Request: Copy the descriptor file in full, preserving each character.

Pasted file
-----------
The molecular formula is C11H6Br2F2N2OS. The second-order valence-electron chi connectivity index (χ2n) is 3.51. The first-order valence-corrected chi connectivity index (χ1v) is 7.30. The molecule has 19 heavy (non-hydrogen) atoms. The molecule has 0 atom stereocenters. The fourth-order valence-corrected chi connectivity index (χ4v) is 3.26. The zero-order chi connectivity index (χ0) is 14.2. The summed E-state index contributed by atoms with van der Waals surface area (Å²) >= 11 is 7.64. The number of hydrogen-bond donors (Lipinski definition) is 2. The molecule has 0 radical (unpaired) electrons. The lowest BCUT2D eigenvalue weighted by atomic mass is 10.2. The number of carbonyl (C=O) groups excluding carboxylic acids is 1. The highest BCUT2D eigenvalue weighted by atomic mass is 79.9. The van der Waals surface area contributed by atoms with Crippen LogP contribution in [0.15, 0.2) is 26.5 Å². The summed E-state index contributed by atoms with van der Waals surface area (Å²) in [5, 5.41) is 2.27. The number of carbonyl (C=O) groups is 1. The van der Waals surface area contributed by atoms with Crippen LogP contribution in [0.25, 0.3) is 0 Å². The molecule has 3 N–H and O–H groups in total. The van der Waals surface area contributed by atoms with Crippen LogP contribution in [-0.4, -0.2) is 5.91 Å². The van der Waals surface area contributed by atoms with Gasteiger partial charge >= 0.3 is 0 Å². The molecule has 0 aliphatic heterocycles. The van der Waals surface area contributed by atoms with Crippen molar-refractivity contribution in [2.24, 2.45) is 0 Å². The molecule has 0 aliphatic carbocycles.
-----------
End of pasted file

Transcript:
The molecular formula is C11H6Br2F2N2OS. The second-order valence-electron chi connectivity index (χ2n) is 3.51. The first-order valence-corrected chi connectivity index (χ1v) is 7.30. The molecule has 19 heavy (non-hydrogen) atoms. The molecule has 0 atom stereocenters. The fourth-order valence-corrected chi connectivity index (χ4v) is 3.26. The zero-order chi connectivity index (χ0) is 14.2. The summed E-state index contributed by atoms with van der Waals surface area (Å²) >= 11 is 7.64. The number of hydrogen-bond donors (Lipinski definition) is 2. The molecule has 0 radical (unpaired) electrons. The lowest BCUT2D eigenvalue weighted by atomic mass is 10.2. The number of carbonyl (C=O) groups excluding carboxylic acids is 1. The highest BCUT2D eigenvalue weighted by atomic mass is 79.9. The van der Waals surface area contributed by atoms with Crippen LogP contribution in [0.15, 0.2) is 26.5 Å². The summed E-state index contributed by atoms with van der Waals surface area (Å²) in [5, 5.41) is 2.27. The number of carbonyl (C=O) groups is 1. The van der Waals surface area contributed by atoms with Crippen LogP contribution in [0.25, 0.3) is 0 Å². The molecule has 3 N–H and O–H groups in total. The van der Waals surface area contributed by atoms with Crippen LogP contribution in [-0.4, -0.2) is 5.91 Å². The van der Waals surface area contributed by atoms with Gasteiger partial charge >= 0.3 is 0 Å². The molecule has 0 aliphatic heterocycles. The van der Waals surface area contributed by atoms with Crippen molar-refractivity contribution in [2.24, 2.45) is 0 Å². The molecule has 0 aliphatic carbocycles.